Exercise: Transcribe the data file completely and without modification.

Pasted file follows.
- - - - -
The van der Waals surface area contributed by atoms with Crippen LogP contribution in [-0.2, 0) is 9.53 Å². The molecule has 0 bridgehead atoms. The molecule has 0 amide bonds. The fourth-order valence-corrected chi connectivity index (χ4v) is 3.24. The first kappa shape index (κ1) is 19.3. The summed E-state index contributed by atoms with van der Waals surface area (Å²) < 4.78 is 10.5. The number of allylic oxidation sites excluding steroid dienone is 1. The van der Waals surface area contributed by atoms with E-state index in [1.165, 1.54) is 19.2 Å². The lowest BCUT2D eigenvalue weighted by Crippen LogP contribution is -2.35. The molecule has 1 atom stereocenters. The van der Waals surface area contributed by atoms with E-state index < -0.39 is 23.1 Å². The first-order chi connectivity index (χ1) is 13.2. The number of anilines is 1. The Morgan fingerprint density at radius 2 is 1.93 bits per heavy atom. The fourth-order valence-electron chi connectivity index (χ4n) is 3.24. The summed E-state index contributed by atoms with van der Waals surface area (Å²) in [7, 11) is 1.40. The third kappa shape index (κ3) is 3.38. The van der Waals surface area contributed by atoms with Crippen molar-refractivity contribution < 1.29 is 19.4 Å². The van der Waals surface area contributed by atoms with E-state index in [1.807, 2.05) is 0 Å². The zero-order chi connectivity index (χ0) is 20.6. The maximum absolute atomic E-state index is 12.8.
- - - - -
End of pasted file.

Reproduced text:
The van der Waals surface area contributed by atoms with Crippen LogP contribution in [-0.2, 0) is 9.53 Å². The molecule has 0 bridgehead atoms. The molecule has 0 amide bonds. The fourth-order valence-corrected chi connectivity index (χ4v) is 3.24. The first kappa shape index (κ1) is 19.3. The summed E-state index contributed by atoms with van der Waals surface area (Å²) < 4.78 is 10.5. The number of allylic oxidation sites excluding steroid dienone is 1. The van der Waals surface area contributed by atoms with E-state index in [1.165, 1.54) is 19.2 Å². The lowest BCUT2D eigenvalue weighted by Crippen LogP contribution is -2.35. The molecule has 1 atom stereocenters. The van der Waals surface area contributed by atoms with E-state index < -0.39 is 23.1 Å². The first-order chi connectivity index (χ1) is 13.2. The number of anilines is 1. The Morgan fingerprint density at radius 2 is 1.93 bits per heavy atom. The fourth-order valence-electron chi connectivity index (χ4n) is 3.24. The summed E-state index contributed by atoms with van der Waals surface area (Å²) in [7, 11) is 1.40. The third kappa shape index (κ3) is 3.38. The van der Waals surface area contributed by atoms with Crippen molar-refractivity contribution < 1.29 is 19.4 Å². The van der Waals surface area contributed by atoms with E-state index in [1.807, 2.05) is 0 Å². The zero-order chi connectivity index (χ0) is 20.6. The maximum absolute atomic E-state index is 12.8.